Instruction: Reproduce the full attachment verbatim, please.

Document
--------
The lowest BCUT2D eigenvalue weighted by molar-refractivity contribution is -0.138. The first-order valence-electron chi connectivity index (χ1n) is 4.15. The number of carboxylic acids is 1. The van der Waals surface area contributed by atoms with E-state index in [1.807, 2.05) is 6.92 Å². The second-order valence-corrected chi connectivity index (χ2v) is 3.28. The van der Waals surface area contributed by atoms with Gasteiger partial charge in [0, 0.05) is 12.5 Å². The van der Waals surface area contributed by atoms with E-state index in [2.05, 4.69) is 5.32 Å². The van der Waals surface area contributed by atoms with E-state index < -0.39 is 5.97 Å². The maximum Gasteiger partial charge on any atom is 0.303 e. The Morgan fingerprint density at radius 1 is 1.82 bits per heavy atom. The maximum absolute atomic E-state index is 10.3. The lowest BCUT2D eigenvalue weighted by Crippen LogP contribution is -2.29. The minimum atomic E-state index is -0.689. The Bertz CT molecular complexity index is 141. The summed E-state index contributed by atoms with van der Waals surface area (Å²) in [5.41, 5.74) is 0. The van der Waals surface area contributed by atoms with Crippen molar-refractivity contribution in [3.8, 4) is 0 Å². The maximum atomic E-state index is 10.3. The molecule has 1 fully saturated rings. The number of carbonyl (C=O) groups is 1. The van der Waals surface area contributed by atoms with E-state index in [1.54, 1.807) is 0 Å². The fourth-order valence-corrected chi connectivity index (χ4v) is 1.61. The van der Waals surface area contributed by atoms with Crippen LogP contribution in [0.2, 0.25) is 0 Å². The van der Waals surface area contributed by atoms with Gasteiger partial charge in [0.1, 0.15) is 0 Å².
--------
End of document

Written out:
The lowest BCUT2D eigenvalue weighted by molar-refractivity contribution is -0.138. The first-order valence-electron chi connectivity index (χ1n) is 4.15. The number of carboxylic acids is 1. The van der Waals surface area contributed by atoms with E-state index in [1.807, 2.05) is 6.92 Å². The second-order valence-corrected chi connectivity index (χ2v) is 3.28. The van der Waals surface area contributed by atoms with Gasteiger partial charge in [0, 0.05) is 12.5 Å². The van der Waals surface area contributed by atoms with E-state index in [2.05, 4.69) is 5.32 Å². The van der Waals surface area contributed by atoms with E-state index < -0.39 is 5.97 Å². The maximum Gasteiger partial charge on any atom is 0.303 e. The Morgan fingerprint density at radius 1 is 1.82 bits per heavy atom. The maximum absolute atomic E-state index is 10.3. The lowest BCUT2D eigenvalue weighted by Crippen LogP contribution is -2.29. The minimum atomic E-state index is -0.689. The Bertz CT molecular complexity index is 141. The summed E-state index contributed by atoms with van der Waals surface area (Å²) in [5.41, 5.74) is 0. The van der Waals surface area contributed by atoms with Crippen molar-refractivity contribution in [3.8, 4) is 0 Å². The maximum atomic E-state index is 10.3. The molecule has 1 fully saturated rings. The number of carbonyl (C=O) groups is 1. The van der Waals surface area contributed by atoms with E-state index in [1.54, 1.807) is 0 Å². The fourth-order valence-corrected chi connectivity index (χ4v) is 1.61. The van der Waals surface area contributed by atoms with Crippen LogP contribution in [0.2, 0.25) is 0 Å². The van der Waals surface area contributed by atoms with Gasteiger partial charge in [0.1, 0.15) is 0 Å².